It was cold. Too cold. Colder than it was supposed to be on a typical October morning.
Ava pulled her jacket closed tighter over her chest and risked a glance down at her watch. It was 5ºC and wasn’t going to be getting much warmer as the day progressed. And she was running late.
Keeping her head down in a futile attempt to evade the cruel strikes from the wind, Ava hurried her way into the Tube station. Busy commuters shuffled past her, briefcases in hand, as they navigated their way through the crowded station like fish swimming upstream.
London was the fast-life, the modernity she had sought when she made the decision to move there for her semester abroad. There was more to London then what she saw in the brochures, more than the London Eye and the quaint red telephone booths and the other tourist attractions. There was history here, rich and deep and hers to experience. And as a history major in American uni, she planned to experience both the exciting past and the progressive future London had to offer. London was first settled over 2,ooo years ago. In its foundation lies the construction and reconstruction of London Bridge, the devastating fires of the 12th century, the Black Death, the works of Shakespeare, the beheading of King Henry VIII’s wives, the dark tales of Jack the Ripper – suddenly, Ava’s 21 years of age didn’t seem like much.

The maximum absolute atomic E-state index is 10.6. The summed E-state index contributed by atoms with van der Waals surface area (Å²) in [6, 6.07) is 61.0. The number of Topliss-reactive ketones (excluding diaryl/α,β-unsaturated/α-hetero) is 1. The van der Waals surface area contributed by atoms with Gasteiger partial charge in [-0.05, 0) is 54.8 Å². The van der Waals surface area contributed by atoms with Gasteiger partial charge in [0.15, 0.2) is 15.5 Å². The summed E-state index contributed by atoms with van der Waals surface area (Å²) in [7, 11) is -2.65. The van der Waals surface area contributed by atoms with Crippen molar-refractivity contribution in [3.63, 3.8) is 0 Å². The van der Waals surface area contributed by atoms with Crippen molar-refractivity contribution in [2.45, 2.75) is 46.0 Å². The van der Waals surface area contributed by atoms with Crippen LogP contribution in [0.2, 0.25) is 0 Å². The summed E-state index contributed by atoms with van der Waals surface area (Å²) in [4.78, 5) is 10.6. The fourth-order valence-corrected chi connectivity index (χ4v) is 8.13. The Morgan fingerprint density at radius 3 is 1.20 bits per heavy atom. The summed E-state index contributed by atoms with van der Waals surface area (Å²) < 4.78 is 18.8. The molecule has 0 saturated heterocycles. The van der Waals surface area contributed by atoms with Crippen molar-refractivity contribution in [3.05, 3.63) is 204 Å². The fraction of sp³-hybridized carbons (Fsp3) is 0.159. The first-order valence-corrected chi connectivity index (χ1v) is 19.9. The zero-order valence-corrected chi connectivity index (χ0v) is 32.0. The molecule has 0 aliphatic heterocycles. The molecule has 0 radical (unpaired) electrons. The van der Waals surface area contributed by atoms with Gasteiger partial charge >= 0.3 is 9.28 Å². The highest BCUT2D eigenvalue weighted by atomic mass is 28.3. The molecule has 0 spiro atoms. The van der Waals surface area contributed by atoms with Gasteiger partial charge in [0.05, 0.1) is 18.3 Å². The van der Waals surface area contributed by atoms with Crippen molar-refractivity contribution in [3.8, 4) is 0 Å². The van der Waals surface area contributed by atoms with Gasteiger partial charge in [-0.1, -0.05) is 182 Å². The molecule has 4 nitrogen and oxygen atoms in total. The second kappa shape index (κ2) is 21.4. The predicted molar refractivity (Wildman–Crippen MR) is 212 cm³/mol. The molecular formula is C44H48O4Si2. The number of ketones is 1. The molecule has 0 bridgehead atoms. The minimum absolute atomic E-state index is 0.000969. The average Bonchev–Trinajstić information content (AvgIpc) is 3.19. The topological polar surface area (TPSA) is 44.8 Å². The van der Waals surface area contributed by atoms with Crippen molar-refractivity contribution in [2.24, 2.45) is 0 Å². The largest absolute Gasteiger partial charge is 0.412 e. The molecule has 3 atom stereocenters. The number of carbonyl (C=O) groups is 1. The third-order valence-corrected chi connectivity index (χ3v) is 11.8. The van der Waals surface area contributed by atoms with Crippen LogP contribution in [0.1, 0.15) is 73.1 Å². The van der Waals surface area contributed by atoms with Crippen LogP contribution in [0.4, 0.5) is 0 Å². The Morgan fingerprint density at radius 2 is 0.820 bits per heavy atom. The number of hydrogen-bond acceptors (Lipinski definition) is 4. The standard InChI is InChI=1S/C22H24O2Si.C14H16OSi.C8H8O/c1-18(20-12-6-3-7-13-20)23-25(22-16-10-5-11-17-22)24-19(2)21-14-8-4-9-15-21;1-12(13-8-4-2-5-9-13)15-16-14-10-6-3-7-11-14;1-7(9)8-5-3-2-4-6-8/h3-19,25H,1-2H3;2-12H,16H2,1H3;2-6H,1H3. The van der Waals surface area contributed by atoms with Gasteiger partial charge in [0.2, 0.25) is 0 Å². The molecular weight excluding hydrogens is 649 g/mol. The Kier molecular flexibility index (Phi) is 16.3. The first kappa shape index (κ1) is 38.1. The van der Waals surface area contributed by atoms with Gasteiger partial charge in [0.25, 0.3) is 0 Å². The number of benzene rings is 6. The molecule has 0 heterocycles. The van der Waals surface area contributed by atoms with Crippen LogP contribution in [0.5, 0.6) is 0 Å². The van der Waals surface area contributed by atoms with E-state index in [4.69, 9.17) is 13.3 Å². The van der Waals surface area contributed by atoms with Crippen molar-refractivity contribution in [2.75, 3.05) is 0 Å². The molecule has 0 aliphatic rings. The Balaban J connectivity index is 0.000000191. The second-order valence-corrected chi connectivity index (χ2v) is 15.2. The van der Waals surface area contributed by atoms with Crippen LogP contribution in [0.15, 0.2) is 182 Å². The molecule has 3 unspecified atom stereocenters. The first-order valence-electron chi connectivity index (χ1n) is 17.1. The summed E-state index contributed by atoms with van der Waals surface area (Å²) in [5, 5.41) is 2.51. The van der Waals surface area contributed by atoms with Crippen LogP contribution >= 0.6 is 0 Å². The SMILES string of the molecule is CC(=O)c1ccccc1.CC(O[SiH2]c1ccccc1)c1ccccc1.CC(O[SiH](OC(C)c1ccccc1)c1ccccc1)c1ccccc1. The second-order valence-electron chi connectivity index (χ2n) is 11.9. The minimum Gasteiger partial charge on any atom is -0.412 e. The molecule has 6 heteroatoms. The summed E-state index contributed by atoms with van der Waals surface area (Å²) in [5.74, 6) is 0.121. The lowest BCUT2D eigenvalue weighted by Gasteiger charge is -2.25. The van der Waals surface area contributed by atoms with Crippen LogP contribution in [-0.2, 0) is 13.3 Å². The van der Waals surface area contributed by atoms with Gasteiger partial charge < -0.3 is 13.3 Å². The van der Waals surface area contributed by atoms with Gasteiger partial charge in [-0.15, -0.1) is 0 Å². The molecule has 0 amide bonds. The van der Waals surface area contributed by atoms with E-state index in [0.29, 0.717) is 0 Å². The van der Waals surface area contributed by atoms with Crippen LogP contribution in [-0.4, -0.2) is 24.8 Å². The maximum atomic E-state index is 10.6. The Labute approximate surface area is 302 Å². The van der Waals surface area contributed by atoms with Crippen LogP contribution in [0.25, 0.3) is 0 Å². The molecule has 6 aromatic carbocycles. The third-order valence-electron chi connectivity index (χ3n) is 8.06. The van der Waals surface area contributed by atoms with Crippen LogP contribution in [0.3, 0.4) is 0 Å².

Ava turned left and waited behind a couple struggling to find their Oyster cards in their bags. She glanced at her watch again. She couldn’t be late to her first day of work at the British Museum. Sliding in front of the couple, Ava scanned her watch, using Apple Pay to cover her transportation and save her the hassle of sifting through her own bag to find the Oyster card that was bound to be floating around in the bottom somewhere.
As she stood waiting for her train, Ava pulled up Maps on her watch. She typed in the address and a few seconds later had directions from her next station to the museum. She wondered how they did it back then – how commuters knew where to go without easy access to an online map or without frequently-running underground trains. Now, she realized, rather ironically, she was using modern technology to take her to a life of the past – the British Museum. It’s a different world, she thought, staring down at her watch as the train pulled up; she wasn’t going to be late, after all. But even as a history guru, she thought: It’s time to embrace it.